Province vs provenance

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Province and provenance are two words that are very close in spelling, but have very different meanings. They are often confused. We will examine the definitions of the words province and provenance, where these words came from and some examples of their use in sentences.

A province is a section of a country that has its own means of governmental administration. Province may also mean a person’s area of expertise or responsibility. The word province is derived from the Latin word provincia, which means conquered territory or territory outside Italy under Roman administration.

Provenance means the origin of something or the earliest known history of something. Provenance may also mean a record of the chain of ownership of an antiquity or a work of art, in order to establish authenticity. Substantiated provenance almost always increases the value of an object. The word provenance is derived from the Latin word provenire, which means to arise or originate.


The province brought in the levy to reduce demand in Metro Vancouver’s skyrocketing real estate market, which was “causing increasing imbalance between the incomes of those who live and work in the region and the cost of residential property,” according to the government’s response. (The Globe and Mail)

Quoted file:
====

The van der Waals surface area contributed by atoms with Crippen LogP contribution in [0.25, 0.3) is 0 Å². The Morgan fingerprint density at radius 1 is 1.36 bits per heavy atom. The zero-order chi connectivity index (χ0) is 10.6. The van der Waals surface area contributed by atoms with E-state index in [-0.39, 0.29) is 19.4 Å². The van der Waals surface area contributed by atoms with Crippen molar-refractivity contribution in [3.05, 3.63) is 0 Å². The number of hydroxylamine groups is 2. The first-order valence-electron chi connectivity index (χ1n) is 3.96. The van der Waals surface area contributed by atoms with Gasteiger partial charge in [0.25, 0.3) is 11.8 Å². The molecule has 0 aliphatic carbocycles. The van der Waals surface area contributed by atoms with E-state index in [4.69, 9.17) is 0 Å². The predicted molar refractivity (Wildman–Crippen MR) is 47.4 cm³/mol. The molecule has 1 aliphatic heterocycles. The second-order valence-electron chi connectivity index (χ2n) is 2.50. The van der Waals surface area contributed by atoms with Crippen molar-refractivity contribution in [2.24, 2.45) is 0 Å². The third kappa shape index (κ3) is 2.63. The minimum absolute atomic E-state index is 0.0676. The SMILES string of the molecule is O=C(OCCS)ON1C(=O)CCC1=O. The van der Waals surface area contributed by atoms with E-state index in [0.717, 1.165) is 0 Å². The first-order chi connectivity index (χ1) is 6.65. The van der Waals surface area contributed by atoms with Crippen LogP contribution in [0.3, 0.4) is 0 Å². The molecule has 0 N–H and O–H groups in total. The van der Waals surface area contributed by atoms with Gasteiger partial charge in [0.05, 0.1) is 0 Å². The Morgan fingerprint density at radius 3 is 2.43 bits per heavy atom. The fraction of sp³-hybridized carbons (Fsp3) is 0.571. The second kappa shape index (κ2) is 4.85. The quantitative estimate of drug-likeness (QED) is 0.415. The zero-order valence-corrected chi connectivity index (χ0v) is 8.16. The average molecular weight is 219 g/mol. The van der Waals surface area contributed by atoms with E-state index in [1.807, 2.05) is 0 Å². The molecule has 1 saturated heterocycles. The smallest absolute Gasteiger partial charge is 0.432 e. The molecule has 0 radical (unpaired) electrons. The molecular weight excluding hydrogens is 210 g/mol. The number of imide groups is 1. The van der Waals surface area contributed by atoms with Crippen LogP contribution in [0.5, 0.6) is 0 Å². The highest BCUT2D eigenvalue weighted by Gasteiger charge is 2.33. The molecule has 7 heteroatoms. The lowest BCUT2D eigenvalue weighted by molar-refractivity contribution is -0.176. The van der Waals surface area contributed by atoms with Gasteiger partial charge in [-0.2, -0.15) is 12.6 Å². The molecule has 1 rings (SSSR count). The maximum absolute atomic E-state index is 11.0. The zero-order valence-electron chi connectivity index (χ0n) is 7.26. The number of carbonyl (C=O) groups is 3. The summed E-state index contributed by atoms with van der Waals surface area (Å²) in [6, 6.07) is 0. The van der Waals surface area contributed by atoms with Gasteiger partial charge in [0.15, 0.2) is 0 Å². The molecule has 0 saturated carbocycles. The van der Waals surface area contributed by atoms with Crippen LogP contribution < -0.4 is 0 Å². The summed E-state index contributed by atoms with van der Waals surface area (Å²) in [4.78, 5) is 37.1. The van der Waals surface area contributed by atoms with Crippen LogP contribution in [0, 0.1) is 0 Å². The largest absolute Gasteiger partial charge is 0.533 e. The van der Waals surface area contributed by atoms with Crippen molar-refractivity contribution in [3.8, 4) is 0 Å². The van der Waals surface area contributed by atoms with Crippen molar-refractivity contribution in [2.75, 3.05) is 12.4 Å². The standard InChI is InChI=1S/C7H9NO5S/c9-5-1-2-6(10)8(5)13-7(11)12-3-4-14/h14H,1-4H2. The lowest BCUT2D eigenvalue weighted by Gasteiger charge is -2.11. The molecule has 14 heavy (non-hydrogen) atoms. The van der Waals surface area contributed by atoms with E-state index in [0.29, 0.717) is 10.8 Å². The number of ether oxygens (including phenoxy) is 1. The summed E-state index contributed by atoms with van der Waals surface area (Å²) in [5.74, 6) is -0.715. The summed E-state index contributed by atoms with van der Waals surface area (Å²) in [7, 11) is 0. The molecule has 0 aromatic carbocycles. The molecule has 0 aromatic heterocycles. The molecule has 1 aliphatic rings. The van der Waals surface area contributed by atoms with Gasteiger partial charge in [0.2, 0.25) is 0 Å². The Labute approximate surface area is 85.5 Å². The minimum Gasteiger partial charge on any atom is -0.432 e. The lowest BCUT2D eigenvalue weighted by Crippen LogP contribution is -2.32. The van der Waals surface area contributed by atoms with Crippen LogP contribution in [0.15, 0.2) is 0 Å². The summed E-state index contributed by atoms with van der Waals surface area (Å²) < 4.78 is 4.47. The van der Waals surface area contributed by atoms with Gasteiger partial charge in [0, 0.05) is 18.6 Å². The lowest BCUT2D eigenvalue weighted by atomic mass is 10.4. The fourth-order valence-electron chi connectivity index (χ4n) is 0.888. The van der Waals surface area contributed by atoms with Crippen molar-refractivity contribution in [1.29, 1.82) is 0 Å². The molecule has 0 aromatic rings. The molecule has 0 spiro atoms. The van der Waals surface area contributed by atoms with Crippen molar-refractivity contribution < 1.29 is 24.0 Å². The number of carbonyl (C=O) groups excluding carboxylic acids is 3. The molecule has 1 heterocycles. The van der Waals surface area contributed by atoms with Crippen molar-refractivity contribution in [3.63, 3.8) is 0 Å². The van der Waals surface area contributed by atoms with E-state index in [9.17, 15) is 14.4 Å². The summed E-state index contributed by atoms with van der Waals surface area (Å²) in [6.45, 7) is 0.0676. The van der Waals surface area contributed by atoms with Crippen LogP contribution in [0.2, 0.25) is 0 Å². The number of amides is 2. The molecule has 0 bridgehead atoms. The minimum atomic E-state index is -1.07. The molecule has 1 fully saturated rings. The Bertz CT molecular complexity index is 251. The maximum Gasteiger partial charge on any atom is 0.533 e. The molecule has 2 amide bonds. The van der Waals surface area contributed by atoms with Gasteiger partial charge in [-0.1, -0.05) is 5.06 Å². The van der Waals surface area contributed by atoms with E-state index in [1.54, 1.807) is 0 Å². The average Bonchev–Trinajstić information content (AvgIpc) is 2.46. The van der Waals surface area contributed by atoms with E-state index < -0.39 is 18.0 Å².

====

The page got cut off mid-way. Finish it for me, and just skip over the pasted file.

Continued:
Two letters will soon be sent to the province: one by Cavan Monaghan Township requesting Peterborough continue the annexation process on its own, and another by the city requesting a forced annexation of township land. (Kawartha Media Group)

It also appears at odds with Germany’s announcement last month that it has created a $4.7 million national fund to subsidize provenance research (the chronology of ownership) into privately owned artwork suspected of being looted by the Nazis. (The New York Jewish Weekly)

Christie’s to auction the Rockefeller emerald: a potentially record-breaking stone with a prestigious provenance (The Telegraph)